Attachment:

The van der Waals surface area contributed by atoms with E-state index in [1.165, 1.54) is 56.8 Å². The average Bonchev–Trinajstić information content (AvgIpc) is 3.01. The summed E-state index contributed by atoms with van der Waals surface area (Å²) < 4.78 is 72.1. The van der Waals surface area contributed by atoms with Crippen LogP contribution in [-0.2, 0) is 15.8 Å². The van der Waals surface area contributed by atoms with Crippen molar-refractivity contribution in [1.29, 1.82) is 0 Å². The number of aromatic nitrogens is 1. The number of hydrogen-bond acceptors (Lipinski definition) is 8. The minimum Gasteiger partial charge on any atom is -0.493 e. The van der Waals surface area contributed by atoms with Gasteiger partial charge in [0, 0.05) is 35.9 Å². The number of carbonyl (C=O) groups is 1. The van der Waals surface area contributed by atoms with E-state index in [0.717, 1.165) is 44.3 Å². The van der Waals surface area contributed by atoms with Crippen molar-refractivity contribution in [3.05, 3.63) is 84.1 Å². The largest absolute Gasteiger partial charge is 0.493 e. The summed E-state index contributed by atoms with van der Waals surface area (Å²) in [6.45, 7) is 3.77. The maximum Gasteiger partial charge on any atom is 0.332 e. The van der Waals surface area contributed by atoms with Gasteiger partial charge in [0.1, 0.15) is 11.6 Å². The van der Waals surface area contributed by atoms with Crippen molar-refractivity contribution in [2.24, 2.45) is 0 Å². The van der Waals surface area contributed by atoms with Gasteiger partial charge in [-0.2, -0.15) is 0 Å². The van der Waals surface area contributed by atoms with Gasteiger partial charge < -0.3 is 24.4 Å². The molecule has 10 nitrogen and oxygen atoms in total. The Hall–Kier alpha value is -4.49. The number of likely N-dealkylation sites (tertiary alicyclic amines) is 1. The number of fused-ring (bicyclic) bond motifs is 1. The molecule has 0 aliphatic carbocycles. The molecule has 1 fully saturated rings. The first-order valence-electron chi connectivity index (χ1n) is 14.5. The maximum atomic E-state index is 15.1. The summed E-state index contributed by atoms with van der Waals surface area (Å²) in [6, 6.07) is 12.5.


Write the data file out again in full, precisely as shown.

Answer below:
The van der Waals surface area contributed by atoms with E-state index in [1.165, 1.54) is 56.8 Å². The average Bonchev–Trinajstić information content (AvgIpc) is 3.01. The summed E-state index contributed by atoms with van der Waals surface area (Å²) < 4.78 is 72.1. The van der Waals surface area contributed by atoms with Crippen LogP contribution in [-0.2, 0) is 15.8 Å². The van der Waals surface area contributed by atoms with Crippen molar-refractivity contribution in [1.29, 1.82) is 0 Å². The number of aromatic nitrogens is 1. The number of hydrogen-bond acceptors (Lipinski definition) is 8. The minimum Gasteiger partial charge on any atom is -0.493 e. The van der Waals surface area contributed by atoms with Gasteiger partial charge in [0, 0.05) is 35.9 Å². The number of carbonyl (C=O) groups is 1. The van der Waals surface area contributed by atoms with E-state index in [0.717, 1.165) is 44.3 Å². The van der Waals surface area contributed by atoms with Crippen molar-refractivity contribution in [3.05, 3.63) is 84.1 Å². The largest absolute Gasteiger partial charge is 0.493 e. The summed E-state index contributed by atoms with van der Waals surface area (Å²) in [6.45, 7) is 3.77. The maximum Gasteiger partial charge on any atom is 0.332 e. The van der Waals surface area contributed by atoms with Gasteiger partial charge in [0.1, 0.15) is 11.6 Å². The van der Waals surface area contributed by atoms with Crippen molar-refractivity contribution in [2.24, 2.45) is 0 Å². The van der Waals surface area contributed by atoms with Gasteiger partial charge in [-0.2, -0.15) is 0 Å². The van der Waals surface area contributed by atoms with Gasteiger partial charge < -0.3 is 24.4 Å². The molecule has 10 nitrogen and oxygen atoms in total. The Hall–Kier alpha value is -4.49. The number of likely N-dealkylation sites (tertiary alicyclic amines) is 1. The number of fused-ring (bicyclic) bond motifs is 1. The molecule has 0 aliphatic carbocycles. The molecule has 1 fully saturated rings. The first-order valence-electron chi connectivity index (χ1n) is 14.5. The maximum atomic E-state index is 15.1. The summed E-state index contributed by atoms with van der Waals surface area (Å²) in [6, 6.07) is 12.5.